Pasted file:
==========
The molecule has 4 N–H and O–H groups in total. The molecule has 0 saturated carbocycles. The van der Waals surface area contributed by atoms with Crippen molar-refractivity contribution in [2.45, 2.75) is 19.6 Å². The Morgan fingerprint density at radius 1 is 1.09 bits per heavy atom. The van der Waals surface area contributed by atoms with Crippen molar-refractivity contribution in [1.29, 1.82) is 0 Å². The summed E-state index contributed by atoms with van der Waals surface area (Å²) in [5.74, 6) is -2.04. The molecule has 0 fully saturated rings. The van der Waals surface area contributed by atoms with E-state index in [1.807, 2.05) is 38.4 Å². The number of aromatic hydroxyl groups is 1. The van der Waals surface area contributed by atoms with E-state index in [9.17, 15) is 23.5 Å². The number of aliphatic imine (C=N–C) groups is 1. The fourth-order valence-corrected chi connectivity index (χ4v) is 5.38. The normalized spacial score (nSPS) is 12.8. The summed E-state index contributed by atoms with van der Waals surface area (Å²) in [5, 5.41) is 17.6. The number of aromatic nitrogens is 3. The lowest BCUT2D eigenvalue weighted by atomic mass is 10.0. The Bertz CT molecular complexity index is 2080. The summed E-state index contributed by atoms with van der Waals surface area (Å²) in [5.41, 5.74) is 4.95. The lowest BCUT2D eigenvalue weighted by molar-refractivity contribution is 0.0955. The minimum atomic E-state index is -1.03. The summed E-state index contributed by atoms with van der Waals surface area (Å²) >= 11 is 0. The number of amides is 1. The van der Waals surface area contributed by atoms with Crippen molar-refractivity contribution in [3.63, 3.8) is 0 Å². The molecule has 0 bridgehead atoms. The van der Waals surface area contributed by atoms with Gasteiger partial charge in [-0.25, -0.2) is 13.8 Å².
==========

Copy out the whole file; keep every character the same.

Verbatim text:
The molecule has 4 N–H and O–H groups in total. The molecule has 0 saturated carbocycles. The van der Waals surface area contributed by atoms with Crippen molar-refractivity contribution in [2.45, 2.75) is 19.6 Å². The Morgan fingerprint density at radius 1 is 1.09 bits per heavy atom. The van der Waals surface area contributed by atoms with Crippen molar-refractivity contribution in [1.29, 1.82) is 0 Å². The summed E-state index contributed by atoms with van der Waals surface area (Å²) in [5.74, 6) is -2.04. The molecule has 0 fully saturated rings. The van der Waals surface area contributed by atoms with E-state index in [1.807, 2.05) is 38.4 Å². The number of aromatic hydroxyl groups is 1. The van der Waals surface area contributed by atoms with E-state index in [9.17, 15) is 23.5 Å². The number of aliphatic imine (C=N–C) groups is 1. The fourth-order valence-corrected chi connectivity index (χ4v) is 5.38. The normalized spacial score (nSPS) is 12.8. The summed E-state index contributed by atoms with van der Waals surface area (Å²) in [5, 5.41) is 17.6. The number of aromatic nitrogens is 3. The lowest BCUT2D eigenvalue weighted by atomic mass is 10.0. The Bertz CT molecular complexity index is 2080. The summed E-state index contributed by atoms with van der Waals surface area (Å²) in [5.41, 5.74) is 4.95. The lowest BCUT2D eigenvalue weighted by molar-refractivity contribution is 0.0955. The minimum atomic E-state index is -1.03. The summed E-state index contributed by atoms with van der Waals surface area (Å²) >= 11 is 0. The number of amides is 1. The van der Waals surface area contributed by atoms with Crippen molar-refractivity contribution in [3.63, 3.8) is 0 Å². The molecule has 0 bridgehead atoms. The van der Waals surface area contributed by atoms with Gasteiger partial charge in [-0.25, -0.2) is 13.8 Å².